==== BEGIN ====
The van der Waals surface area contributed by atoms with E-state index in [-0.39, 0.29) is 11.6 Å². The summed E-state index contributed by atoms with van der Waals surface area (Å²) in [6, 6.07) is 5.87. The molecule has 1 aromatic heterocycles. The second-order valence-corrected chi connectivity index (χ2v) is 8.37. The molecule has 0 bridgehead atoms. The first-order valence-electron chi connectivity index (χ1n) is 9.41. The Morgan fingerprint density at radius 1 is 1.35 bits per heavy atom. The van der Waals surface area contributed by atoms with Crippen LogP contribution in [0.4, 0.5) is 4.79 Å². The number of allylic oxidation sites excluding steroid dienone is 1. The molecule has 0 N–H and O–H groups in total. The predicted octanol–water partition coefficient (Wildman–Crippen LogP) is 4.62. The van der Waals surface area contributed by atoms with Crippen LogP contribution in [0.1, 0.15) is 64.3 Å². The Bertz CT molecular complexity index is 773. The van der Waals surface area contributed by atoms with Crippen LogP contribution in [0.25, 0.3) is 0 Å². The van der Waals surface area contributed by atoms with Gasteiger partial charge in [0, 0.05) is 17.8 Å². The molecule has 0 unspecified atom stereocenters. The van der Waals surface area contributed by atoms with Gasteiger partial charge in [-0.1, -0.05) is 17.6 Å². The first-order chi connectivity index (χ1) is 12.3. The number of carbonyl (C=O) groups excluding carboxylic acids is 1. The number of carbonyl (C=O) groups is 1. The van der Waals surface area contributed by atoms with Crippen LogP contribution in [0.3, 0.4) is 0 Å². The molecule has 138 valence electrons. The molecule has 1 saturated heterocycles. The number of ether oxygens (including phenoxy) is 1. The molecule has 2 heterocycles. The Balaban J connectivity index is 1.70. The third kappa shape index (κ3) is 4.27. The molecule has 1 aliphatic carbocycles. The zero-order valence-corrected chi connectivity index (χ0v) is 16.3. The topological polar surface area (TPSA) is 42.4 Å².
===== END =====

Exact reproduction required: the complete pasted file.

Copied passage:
The van der Waals surface area contributed by atoms with E-state index in [-0.39, 0.29) is 11.6 Å². The summed E-state index contributed by atoms with van der Waals surface area (Å²) in [6, 6.07) is 5.87. The molecule has 1 aromatic heterocycles. The second-order valence-corrected chi connectivity index (χ2v) is 8.37. The molecule has 0 bridgehead atoms. The first-order valence-electron chi connectivity index (χ1n) is 9.41. The Morgan fingerprint density at radius 1 is 1.35 bits per heavy atom. The van der Waals surface area contributed by atoms with Crippen LogP contribution in [0.4, 0.5) is 4.79 Å². The number of allylic oxidation sites excluding steroid dienone is 1. The molecule has 0 N–H and O–H groups in total. The predicted octanol–water partition coefficient (Wildman–Crippen LogP) is 4.62. The van der Waals surface area contributed by atoms with Crippen LogP contribution in [0.1, 0.15) is 64.3 Å². The Bertz CT molecular complexity index is 773. The van der Waals surface area contributed by atoms with Crippen LogP contribution in [0.25, 0.3) is 0 Å². The van der Waals surface area contributed by atoms with Gasteiger partial charge in [0, 0.05) is 17.8 Å². The molecule has 0 unspecified atom stereocenters. The van der Waals surface area contributed by atoms with Gasteiger partial charge in [-0.1, -0.05) is 17.6 Å². The first-order chi connectivity index (χ1) is 12.3. The number of carbonyl (C=O) groups excluding carboxylic acids is 1. The number of carbonyl (C=O) groups is 1. The van der Waals surface area contributed by atoms with Crippen LogP contribution in [0.3, 0.4) is 0 Å². The molecule has 138 valence electrons. The molecule has 1 saturated heterocycles. The number of ether oxygens (including phenoxy) is 1. The molecule has 2 heterocycles. The Balaban J connectivity index is 1.70. The third kappa shape index (κ3) is 4.27. The molecule has 1 aliphatic carbocycles. The zero-order valence-corrected chi connectivity index (χ0v) is 16.3. The topological polar surface area (TPSA) is 42.4 Å².